Could Solar Panels on Your Roof Power Your Home?

Researchers at MIT are investigating how to turn houses in Cambridge, Massachusetts, into mini-power plants

Sarah Wilkins

The biggest obstacle to the widespread adoption of solar power is the simple homeowner question: Will I see a return on my investment? In response, major cities across America have unveiled online “solar maps” that allow residents to type in their address and receive estimates of how much money they would save on their electric bill per year.

The most accurate solar map in the United States is one being used by residents of Cambridge, Massachusetts. According to the map’s creators, the MIT Sustainable Design Lab and the design workshop Modern Development Studio, their solar mapping tool can provide energy-saving estimates that fall within 4 to 10 percent of real-world measurements. “Looking at these other maps and all the assumptions that were made, I said, ‘I think we can do a lot better,’” says MIT Associate Professor Christoph Reinhart, who led the underlying research.

MIT created a topographical map of the city based on nearly one million data points gathered by aerial flyovers using LiDAR (Light Detection and Ranging), which measures the distance to an object by bouncing a laser beam from it. This data not only allows the researchers to take into account roof shapes (flat, angled), but even the extent to which nearby trees and buildings block or reflect sunlight.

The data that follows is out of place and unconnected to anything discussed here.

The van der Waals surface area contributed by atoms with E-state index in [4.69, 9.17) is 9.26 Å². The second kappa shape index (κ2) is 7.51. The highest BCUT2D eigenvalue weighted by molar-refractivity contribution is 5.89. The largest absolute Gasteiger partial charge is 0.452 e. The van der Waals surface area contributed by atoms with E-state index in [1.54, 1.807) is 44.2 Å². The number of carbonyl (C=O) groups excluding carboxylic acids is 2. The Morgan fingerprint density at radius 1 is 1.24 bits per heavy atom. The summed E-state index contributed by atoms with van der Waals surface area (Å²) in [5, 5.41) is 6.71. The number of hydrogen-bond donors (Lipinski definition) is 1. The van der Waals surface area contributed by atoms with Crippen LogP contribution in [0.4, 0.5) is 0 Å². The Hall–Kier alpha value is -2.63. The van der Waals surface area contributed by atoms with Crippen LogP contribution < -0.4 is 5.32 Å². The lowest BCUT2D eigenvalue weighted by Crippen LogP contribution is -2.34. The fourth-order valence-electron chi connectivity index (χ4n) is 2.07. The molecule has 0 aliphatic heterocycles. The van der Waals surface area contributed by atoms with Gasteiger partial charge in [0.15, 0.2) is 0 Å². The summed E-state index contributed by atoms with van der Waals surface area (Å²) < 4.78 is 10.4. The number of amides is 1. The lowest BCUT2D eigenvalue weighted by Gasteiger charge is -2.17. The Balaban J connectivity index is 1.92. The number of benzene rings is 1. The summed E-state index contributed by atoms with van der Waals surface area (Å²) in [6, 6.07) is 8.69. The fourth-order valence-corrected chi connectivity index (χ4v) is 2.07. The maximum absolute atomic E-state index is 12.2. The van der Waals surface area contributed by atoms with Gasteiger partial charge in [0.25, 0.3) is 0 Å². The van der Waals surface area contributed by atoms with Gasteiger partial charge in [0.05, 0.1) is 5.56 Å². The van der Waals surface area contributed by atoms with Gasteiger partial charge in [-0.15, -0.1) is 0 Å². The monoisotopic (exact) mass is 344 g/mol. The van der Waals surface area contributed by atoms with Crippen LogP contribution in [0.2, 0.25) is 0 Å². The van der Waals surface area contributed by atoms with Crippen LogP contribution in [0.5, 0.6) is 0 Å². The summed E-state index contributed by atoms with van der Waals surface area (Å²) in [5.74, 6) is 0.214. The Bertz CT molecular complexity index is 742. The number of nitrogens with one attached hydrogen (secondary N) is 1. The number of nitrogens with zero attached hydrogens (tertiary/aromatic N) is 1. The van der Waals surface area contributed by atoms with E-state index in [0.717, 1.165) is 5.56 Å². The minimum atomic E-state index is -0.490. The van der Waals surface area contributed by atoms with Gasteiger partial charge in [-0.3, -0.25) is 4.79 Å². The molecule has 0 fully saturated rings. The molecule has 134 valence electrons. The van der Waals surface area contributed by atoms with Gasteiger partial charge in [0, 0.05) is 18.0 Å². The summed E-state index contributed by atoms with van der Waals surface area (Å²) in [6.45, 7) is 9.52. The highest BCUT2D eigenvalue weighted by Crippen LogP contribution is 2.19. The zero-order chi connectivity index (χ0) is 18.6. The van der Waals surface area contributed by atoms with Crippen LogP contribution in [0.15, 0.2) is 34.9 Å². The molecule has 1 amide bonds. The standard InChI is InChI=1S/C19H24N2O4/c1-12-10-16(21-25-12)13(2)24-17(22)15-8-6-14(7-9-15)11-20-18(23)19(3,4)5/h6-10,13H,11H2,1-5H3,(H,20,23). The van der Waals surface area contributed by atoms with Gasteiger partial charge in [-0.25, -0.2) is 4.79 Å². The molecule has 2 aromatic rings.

And then there’s the weather data. Solar panels generate energy not only from direct sunlight, but also from diffuse light across the sky. MIT dug into historical weather data to ascertain sky conditions (overcast, sunny) over Cambridge for every hour of a typical year. The researchers also plundered the weather data for hourly temperature changes. Higher temperatures increase the resistance levels of electric circuits, leading to a decrease in voltage output. “Scien­tifically, that’s probably the biggest overall correction factor,” says Reinhart. “We see that in the summer, when we think they generate most, the solar cells actually have less efficiency for many roofs.”

The product of all this data is an online map of 17,000 rooftops, using Google Maps and its satellite imagery. On every roof, the solar tool overlays a spectrum of color-coded dots that indicate the fitness for solar power for every 25 square feet. Residents can obtain more detailed data by clicking on or typing in their address. For instance, one address reveals that 611 out of 2,863 square feet of roof space is optimal for solar panels. The actual cost of installation, with federal and state tax credits, would be $33,506. Annual savings would be $4,952. The map also provides comparative financial returns on other investments, such as gold. And an environmental over- view reveals an annual reduction of seven tons of carbon emissions.

The map is still in the prototype phase, but once it’s ready for prime time, the MIT team says it will work with other cities to develop maps of their own. “The end goal,” says Modern Development’s Eduardo Berlin, “is to help consumers capture every feasible kilowatt.”

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